The Stamford community gathered Wednesday night around a common theme, that closing the achievement gap in education is possible.
Stamford Achieves hosted a success symposium at the Ferguson Library on the topic. The organization featured David Kirp, a professor of public policy at the University of Calfornia at Berkley. Kirp wrote a book that chronicles how a poor urban school district in Union City New Jersey turned around.
Union City's superintendent and assistant superintendent also addressed the crowd about their hard work. The educators say what they did in Union City is similar to what Stamford's district is also working toward.
"In the high school. These are general ed. These are not your limited English students, these are not your special needs students. We had a passing rate of 30 percent," said Silvia Abbato, assistant superintendent of the Union City school district. "In the last year, I'm happy to say it's gone up to 75 percent. So given the opportunity, the urban child can succeed."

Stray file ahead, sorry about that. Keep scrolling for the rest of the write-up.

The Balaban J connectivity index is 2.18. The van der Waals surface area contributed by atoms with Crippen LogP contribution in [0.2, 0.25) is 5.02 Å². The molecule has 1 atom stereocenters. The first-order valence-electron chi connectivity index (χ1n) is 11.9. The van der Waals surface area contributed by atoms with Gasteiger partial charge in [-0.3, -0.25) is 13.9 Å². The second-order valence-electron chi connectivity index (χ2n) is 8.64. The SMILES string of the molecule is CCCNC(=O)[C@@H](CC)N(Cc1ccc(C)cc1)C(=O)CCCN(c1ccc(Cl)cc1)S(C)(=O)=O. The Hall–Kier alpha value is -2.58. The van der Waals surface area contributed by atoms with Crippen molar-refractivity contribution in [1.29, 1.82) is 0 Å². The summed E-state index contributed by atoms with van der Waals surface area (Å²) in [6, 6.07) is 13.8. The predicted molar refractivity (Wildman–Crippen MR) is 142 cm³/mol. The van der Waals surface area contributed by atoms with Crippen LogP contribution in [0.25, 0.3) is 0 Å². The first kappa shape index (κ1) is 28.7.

"There is no finish line in education until every child is able to absolutely be ready for whatever they want to do in life. If it's college, if it's the work world, it's that they have the options and the choices because they have a superior foundation," said Dr. Winnie Hamilton, superintendent of Stamford schools.